Eric Idle OnlineMy Life

The Road To Mars

By , November 28, 2011 9:54 am

I’m on my way to Mars.

Well alright my name is.

It successfully lifted off from Cape Canaveral on Sunday on a 354 million mile journey to the red planet and in eight and a half months’ time, in August 2012, it will touch down on the surface of Mars.

And ok, it’s not just my name. It is also my wife’s name, and my daughter’s name and the name of Tasha Goldthwait my Dogchild (I’m her atheist Godfather.) In Tasha’s case she is deeply sorry that she gave the Pasadena campus her real name and not Tashole Goldtwat. Only a comedians daughter would have anxiety about landing a joke on Mars.

And alright, as you may have guessed, it’s not just our names but several hundred people who happened to visit the Mars lander during the many months it was under construction at JPL in Pasadena, and who, like us, put their names on a list. Still it is a giant step for my name even if it is a miniscule step for mankind, and I confidently lay claim to being the first ex-Python on Mars. It’s certainly a lot further than Michael Palin has been. In name anyway. Although there are asteroids named after all the Python’s, so I guess technically they are farther out, but they are named from here, my name will be there.

Curiously it’s on a space vehicle called Curiosity, which as we all know killed the cat, so let’s hope this lander arrives safely. Curiosity is a $2.5 billion nuclear-powered machine meant for the exploration of Mars in hopes of finding evidence of microscopic life. NASA’s MSL took off from the Cape Canaveral Air Force Station in Florida, November 26, on an Atlas V rocket. It’s the largest probe we’ve ever sent there, about the size of a mini cooper. It is about four times as heavy as the Spirit and Opportunity Mars rovers. It has a large robot arm, a weather station, a laser that can vaporize rocks at seven meters, a percussive drill, and 4.8kg of plutonium-238. And my name. Did I mention that?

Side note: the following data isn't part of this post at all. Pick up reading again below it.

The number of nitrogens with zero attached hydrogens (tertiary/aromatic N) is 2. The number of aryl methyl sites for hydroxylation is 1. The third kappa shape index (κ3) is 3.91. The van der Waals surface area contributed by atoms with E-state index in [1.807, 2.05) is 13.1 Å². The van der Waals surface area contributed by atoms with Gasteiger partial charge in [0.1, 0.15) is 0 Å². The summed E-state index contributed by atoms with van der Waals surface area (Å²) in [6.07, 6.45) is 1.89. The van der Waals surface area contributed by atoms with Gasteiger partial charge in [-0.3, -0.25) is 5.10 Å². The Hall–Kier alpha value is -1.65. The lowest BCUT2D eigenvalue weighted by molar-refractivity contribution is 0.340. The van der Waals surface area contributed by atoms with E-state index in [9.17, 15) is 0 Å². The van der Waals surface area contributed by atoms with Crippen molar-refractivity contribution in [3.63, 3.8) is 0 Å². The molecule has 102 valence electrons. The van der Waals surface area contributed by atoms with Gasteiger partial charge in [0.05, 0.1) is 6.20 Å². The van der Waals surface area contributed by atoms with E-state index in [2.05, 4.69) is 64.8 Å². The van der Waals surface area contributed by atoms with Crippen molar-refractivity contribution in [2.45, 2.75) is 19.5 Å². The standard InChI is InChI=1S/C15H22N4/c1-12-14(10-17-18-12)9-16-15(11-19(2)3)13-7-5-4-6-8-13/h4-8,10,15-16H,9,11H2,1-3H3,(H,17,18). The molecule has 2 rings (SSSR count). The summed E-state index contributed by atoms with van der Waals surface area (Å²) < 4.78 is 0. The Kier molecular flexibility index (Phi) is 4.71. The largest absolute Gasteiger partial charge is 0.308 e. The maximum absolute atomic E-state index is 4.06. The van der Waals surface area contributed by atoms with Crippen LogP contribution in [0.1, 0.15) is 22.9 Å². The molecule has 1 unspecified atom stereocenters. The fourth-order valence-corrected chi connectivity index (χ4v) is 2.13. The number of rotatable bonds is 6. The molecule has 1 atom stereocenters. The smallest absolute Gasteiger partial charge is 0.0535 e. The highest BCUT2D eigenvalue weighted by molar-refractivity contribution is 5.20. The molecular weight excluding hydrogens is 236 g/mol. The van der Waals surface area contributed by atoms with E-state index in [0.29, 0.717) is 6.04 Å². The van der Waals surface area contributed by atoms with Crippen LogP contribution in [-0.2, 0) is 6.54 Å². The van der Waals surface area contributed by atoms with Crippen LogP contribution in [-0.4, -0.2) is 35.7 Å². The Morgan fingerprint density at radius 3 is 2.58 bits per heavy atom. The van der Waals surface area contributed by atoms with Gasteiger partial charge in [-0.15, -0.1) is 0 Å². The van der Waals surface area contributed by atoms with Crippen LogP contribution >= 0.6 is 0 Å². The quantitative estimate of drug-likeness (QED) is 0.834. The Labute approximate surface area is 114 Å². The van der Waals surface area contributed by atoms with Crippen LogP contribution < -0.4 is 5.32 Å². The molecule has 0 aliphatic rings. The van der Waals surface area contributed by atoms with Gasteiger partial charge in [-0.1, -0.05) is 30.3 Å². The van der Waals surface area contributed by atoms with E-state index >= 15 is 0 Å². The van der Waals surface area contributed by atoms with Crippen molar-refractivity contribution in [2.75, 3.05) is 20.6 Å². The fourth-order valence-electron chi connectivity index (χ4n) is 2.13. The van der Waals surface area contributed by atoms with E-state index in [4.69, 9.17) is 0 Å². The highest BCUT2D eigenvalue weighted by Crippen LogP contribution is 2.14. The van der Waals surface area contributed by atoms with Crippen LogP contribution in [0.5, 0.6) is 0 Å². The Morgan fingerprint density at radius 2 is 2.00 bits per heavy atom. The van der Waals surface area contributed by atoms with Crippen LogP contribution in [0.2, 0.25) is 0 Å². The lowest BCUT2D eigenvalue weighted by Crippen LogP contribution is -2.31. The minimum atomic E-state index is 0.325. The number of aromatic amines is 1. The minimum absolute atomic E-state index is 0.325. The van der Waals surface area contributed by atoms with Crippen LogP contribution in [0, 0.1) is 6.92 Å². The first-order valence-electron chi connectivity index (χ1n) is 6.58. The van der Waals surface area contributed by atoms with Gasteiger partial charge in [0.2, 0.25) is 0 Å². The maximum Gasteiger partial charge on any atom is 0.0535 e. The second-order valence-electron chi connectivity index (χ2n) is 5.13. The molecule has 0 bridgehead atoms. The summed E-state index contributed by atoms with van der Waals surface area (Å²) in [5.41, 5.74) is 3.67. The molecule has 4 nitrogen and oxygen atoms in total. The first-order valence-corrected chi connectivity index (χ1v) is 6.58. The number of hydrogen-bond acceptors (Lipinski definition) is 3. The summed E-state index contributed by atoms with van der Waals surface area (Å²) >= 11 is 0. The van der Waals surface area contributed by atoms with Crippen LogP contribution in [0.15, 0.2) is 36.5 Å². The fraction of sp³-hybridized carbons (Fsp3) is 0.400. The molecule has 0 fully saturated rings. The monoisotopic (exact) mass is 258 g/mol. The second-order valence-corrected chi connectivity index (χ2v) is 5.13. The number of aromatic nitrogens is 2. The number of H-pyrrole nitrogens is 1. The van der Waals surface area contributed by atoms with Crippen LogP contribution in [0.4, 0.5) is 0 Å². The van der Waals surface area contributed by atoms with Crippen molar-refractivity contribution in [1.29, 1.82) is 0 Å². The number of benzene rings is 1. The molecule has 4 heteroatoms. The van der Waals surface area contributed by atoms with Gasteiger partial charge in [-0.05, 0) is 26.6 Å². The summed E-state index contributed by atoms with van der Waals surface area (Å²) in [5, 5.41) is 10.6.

The Beatles almost beat the Pythons into space. When the Voyager space probes left earth in 1977 they included a Golden Disc on which were inscribed a sampling of the many sounds of earth, its languages, its music, its rhythms, its speech. Both Voyagers have now left the Solar System. It will be forty thousand years before they make a close approach to any other planetary system, and maybe millions of years before anyone gets round to playing the Golden Disc. Prominent amongst the ninety minutes of music was the Beatle recording Here Comes The Sun, but, alas for human folly, it had to be removed because the British publisher Lew Grade would not let them have the rights!

So I like to think that someday our names will be inscribed on the walls of a Martian Museum. Who was this Tasha Goldthwait they may say, as they revere us on Martian Independence Day. Or perhaps our names will be read out at the Mars Parade to be remembered on Martian Thanksgiving as they carve the Space Spam.

And if all else fails I am at least the author of The Road To Mars which for a very brief moment landed on the LA Times Best Seller List.

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